Thu | Dec 5, 2019

Monymusk divestment idle

Published:Thursday | November 14, 2019 | 12:32 AMChristopher Serju/Gleaner Writer
CEO of the Sugar Industry Authority, George Callaghan, answering questions at the annual general meeting of the All-Island Jamaica Cane Farmers Association yesterday, while manager Nigel Myrie listens. Photo by Christopher Serju
CEO of the Sugar Industry Authority, George Callaghan, answering questions at the annual general meeting of the All-Island Jamaica Cane Farmers Association yesterday, while manager Nigel Myrie listens. Photo by Christopher Serju

An enterprise team that was set up to evaluate and fast-track divestment options for the Monymusk Sugar Factory in Clarendon has been accused of falling asleep on the job has failed to meet since it was established in early 2018 despite the urgency of its mandate.

Chief executive officer of the Sugar Industry Association (SIA), George Callaghan, told The Gleaner during yesterday’s annual general meeting of the All-Island Jamaica Cane Farmers’ Association (AIJCFA) at the Denbigh Showground, Clarendon, that despite its robust membership, the team has not lived up to expectations.

“Enterprise team was set from early last year, but it has not met except for once and there was no quorum,” he disclosed.

Callaghan, along with immediate past president of the AIJCFA, Allan Rickards, is a member of the committee that is chaired by SIA Chairman Phillip Henriques, with at least two others selected by the agriculture minister.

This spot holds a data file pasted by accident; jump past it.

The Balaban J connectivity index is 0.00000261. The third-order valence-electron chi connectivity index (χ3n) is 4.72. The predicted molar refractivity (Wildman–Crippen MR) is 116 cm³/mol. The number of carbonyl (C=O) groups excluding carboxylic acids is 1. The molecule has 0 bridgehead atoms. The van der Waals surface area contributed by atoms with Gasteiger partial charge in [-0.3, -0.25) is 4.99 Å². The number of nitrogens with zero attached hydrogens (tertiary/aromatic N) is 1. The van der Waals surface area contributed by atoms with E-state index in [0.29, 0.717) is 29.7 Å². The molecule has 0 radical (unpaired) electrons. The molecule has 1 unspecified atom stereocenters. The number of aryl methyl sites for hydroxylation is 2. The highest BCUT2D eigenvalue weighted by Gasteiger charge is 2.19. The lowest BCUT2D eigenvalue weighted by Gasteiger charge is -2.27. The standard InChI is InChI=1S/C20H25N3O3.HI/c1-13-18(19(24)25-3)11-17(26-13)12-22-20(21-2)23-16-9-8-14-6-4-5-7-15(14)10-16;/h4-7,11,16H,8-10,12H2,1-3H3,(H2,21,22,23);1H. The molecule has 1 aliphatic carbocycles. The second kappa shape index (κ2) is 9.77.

Its mandate is to look into viable investment proposals for the factory for which Government continues to provide bailouts even though it does not own the factory.

Selecting best proposal

Callaghan told The Gleaner that the mandate of the enterprise team is to sift through the proposals and determine which, if any, should be recommended to Minister of Investment, Commerce, Agriculture and Fisheries Audley Shaw. He also explained the rationale behind Government’s ongoing interest into the operations of the factory, which is still owned by Pan Caribbean, a Chinese company.

“The basis of all this is that the Government, as the owners of the land around the factory, would be in a position to lead on the process of divestment, given the social and economic imperatives of ensuring that there is some economically viable operation in southern Clarendon,” said Callaghan.

“If a worthy proposal was identified, they would then enter into discussions with Pan Caribbean about how they would dispose of the factory, because they have said they are not interested in continuing the operation.”

Sugar estates at Monymusk in Clarendon, Bernard Lodge in St Catherine, and Frome in Westmoreland were divested by the Government to the Chinese state-owned entity COMPLANT, through its subsidiary, which trades as Pan Caribbean Sugar Company. The Clarendon-based factory has lost more than J$6 billion since the takeover.

More than $300 million in state subsidies has spent to prop up the ailing Clarendon estate.

Admitting that infrastructure at the Clarendon sugar factory continues to deteriorate, the SIA CEO said the enterprise team needs to get cracking.

“My understanding – and I have not seen all of the proposals – is that there are seven. I have only seen one, and I understand that it is not just an issue of the sugar cane, but any proposal which is bankable would be looked into, but the enterprise team needs to get active, and that is the problem.”

christopher.serju@gleanerjm.com